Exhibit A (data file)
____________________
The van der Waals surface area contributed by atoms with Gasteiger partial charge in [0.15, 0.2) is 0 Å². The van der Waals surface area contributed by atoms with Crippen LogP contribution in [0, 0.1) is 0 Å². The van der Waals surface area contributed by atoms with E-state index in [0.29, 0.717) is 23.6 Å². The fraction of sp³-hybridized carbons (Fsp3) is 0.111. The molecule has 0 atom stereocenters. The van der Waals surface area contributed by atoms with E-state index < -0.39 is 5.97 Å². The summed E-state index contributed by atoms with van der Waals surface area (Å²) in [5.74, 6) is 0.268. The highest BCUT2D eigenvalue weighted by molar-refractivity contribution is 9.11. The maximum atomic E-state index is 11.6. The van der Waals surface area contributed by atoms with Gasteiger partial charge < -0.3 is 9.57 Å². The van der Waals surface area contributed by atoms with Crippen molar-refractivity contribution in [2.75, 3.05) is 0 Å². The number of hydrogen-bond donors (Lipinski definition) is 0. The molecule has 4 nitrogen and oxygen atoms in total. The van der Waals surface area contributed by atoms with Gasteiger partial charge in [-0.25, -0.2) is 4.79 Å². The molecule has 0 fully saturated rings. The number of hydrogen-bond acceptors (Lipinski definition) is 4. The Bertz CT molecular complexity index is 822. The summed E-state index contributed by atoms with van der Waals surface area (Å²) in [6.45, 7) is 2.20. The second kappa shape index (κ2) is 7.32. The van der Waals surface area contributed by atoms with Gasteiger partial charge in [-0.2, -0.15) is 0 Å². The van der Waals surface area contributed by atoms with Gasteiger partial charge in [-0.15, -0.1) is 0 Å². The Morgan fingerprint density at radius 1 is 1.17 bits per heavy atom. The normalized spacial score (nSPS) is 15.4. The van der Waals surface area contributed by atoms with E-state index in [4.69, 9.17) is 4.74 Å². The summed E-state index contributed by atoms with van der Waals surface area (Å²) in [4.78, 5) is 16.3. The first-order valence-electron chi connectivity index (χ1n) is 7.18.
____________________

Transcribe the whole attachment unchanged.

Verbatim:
The van der Waals surface area contributed by atoms with Gasteiger partial charge in [0.15, 0.2) is 0 Å². The van der Waals surface area contributed by atoms with Crippen LogP contribution in [0, 0.1) is 0 Å². The van der Waals surface area contributed by atoms with E-state index in [0.29, 0.717) is 23.6 Å². The fraction of sp³-hybridized carbons (Fsp3) is 0.111. The molecule has 0 atom stereocenters. The van der Waals surface area contributed by atoms with E-state index < -0.39 is 5.97 Å². The summed E-state index contributed by atoms with van der Waals surface area (Å²) in [5.74, 6) is 0.268. The highest BCUT2D eigenvalue weighted by molar-refractivity contribution is 9.11. The maximum atomic E-state index is 11.6. The van der Waals surface area contributed by atoms with Gasteiger partial charge < -0.3 is 9.57 Å². The van der Waals surface area contributed by atoms with Crippen molar-refractivity contribution in [2.75, 3.05) is 0 Å². The number of hydrogen-bond donors (Lipinski definition) is 0. The molecule has 4 nitrogen and oxygen atoms in total. The van der Waals surface area contributed by atoms with Gasteiger partial charge in [-0.25, -0.2) is 4.79 Å². The molecule has 0 fully saturated rings. The number of hydrogen-bond acceptors (Lipinski definition) is 4. The Bertz CT molecular complexity index is 822. The summed E-state index contributed by atoms with van der Waals surface area (Å²) in [6.45, 7) is 2.20. The second kappa shape index (κ2) is 7.32. The van der Waals surface area contributed by atoms with Gasteiger partial charge in [-0.2, -0.15) is 0 Å². The van der Waals surface area contributed by atoms with Gasteiger partial charge in [-0.15, -0.1) is 0 Å². The Morgan fingerprint density at radius 1 is 1.17 bits per heavy atom. The normalized spacial score (nSPS) is 15.4. The van der Waals surface area contributed by atoms with E-state index in [4.69, 9.17) is 4.74 Å². The summed E-state index contributed by atoms with van der Waals surface area (Å²) in [4.78, 5) is 16.3. The first-order valence-electron chi connectivity index (χ1n) is 7.18.